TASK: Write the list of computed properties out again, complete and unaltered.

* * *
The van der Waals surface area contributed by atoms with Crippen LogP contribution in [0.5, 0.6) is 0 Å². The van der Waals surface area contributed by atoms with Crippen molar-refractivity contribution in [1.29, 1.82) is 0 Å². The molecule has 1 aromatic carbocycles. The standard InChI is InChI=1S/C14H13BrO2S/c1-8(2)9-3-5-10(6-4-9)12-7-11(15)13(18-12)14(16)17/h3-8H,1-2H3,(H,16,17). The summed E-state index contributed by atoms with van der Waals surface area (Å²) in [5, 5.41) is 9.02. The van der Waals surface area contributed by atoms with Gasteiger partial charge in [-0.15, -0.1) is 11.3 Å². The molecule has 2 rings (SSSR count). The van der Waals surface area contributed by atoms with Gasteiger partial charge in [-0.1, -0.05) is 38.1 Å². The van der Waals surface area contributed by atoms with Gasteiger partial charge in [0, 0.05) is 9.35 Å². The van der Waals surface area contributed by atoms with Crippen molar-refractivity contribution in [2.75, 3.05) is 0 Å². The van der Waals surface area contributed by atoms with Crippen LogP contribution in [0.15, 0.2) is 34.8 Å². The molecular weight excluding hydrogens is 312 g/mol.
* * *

The van der Waals surface area contributed by atoms with Crippen LogP contribution in [0.5, 0.6) is 0 Å². The van der Waals surface area contributed by atoms with Crippen molar-refractivity contribution in [1.29, 1.82) is 0 Å². The molecule has 1 aromatic carbocycles. The standard InChI is InChI=1S/C14H13BrO2S/c1-8(2)9-3-5-10(6-4-9)12-7-11(15)13(18-12)14(16)17/h3-8H,1-2H3,(H,16,17). The summed E-state index contributed by atoms with van der Waals surface area (Å²) in [5, 5.41) is 9.02. The van der Waals surface area contributed by atoms with Gasteiger partial charge in [-0.15, -0.1) is 11.3 Å². The molecule has 2 rings (SSSR count). The van der Waals surface area contributed by atoms with Gasteiger partial charge in [-0.1, -0.05) is 38.1 Å². The van der Waals surface area contributed by atoms with Gasteiger partial charge in [0, 0.05) is 9.35 Å². The van der Waals surface area contributed by atoms with Crippen molar-refractivity contribution in [2.75, 3.05) is 0 Å². The van der Waals surface area contributed by atoms with Crippen LogP contribution in [0.15, 0.2) is 34.8 Å². The molecular weight excluding hydrogens is 312 g/mol.